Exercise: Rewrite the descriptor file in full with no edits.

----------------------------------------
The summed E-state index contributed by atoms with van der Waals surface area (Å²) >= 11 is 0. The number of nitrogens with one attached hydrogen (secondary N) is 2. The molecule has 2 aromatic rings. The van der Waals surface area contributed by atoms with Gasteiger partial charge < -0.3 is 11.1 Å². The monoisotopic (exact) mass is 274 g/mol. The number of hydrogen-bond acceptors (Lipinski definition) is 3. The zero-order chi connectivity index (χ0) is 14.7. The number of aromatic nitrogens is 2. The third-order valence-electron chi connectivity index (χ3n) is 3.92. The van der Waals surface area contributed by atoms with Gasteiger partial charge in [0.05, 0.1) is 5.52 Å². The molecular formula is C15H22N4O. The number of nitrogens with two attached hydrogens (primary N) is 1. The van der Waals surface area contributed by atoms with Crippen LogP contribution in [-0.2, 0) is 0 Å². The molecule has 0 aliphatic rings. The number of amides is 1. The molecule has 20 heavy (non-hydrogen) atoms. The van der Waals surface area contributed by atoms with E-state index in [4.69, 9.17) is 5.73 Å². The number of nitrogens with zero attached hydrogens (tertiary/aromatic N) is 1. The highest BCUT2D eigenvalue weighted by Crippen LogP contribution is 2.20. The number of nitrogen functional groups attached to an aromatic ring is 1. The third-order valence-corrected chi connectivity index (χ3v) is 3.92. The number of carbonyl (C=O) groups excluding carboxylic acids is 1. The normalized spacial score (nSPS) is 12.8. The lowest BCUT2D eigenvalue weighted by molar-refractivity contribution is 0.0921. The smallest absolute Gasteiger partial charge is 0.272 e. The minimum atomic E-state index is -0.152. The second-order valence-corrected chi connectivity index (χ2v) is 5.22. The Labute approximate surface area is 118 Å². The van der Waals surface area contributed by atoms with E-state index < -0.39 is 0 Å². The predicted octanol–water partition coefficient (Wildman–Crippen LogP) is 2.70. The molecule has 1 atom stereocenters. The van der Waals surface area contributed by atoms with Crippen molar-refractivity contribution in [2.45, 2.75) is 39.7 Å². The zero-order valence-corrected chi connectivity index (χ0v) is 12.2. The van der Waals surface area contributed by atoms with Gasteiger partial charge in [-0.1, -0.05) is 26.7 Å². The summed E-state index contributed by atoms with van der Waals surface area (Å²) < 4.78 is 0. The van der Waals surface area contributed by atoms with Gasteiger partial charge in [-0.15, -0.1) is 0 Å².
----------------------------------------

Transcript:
The summed E-state index contributed by atoms with van der Waals surface area (Å²) >= 11 is 0. The number of nitrogens with one attached hydrogen (secondary N) is 2. The molecule has 2 aromatic rings. The van der Waals surface area contributed by atoms with Gasteiger partial charge < -0.3 is 11.1 Å². The monoisotopic (exact) mass is 274 g/mol. The number of hydrogen-bond acceptors (Lipinski definition) is 3. The zero-order chi connectivity index (χ0) is 14.7. The number of aromatic nitrogens is 2. The third-order valence-electron chi connectivity index (χ3n) is 3.92. The van der Waals surface area contributed by atoms with Gasteiger partial charge in [0.05, 0.1) is 5.52 Å². The molecular formula is C15H22N4O. The number of nitrogens with two attached hydrogens (primary N) is 1. The van der Waals surface area contributed by atoms with Crippen LogP contribution in [-0.2, 0) is 0 Å². The molecule has 0 aliphatic rings. The number of amides is 1. The molecule has 20 heavy (non-hydrogen) atoms. The van der Waals surface area contributed by atoms with E-state index in [4.69, 9.17) is 5.73 Å². The number of nitrogens with zero attached hydrogens (tertiary/aromatic N) is 1. The highest BCUT2D eigenvalue weighted by Crippen LogP contribution is 2.20. The number of nitrogen functional groups attached to an aromatic ring is 1. The third-order valence-corrected chi connectivity index (χ3v) is 3.92. The number of carbonyl (C=O) groups excluding carboxylic acids is 1. The normalized spacial score (nSPS) is 12.8. The lowest BCUT2D eigenvalue weighted by molar-refractivity contribution is 0.0921. The smallest absolute Gasteiger partial charge is 0.272 e. The minimum atomic E-state index is -0.152. The second-order valence-corrected chi connectivity index (χ2v) is 5.22. The Labute approximate surface area is 118 Å². The van der Waals surface area contributed by atoms with E-state index < -0.39 is 0 Å². The predicted octanol–water partition coefficient (Wildman–Crippen LogP) is 2.70. The molecule has 1 atom stereocenters. The van der Waals surface area contributed by atoms with Crippen molar-refractivity contribution in [2.45, 2.75) is 39.7 Å². The zero-order valence-corrected chi connectivity index (χ0v) is 12.2. The van der Waals surface area contributed by atoms with Gasteiger partial charge in [-0.1, -0.05) is 26.7 Å². The summed E-state index contributed by atoms with van der Waals surface area (Å²) < 4.78 is 0. The van der Waals surface area contributed by atoms with Gasteiger partial charge in [-0.15, -0.1) is 0 Å².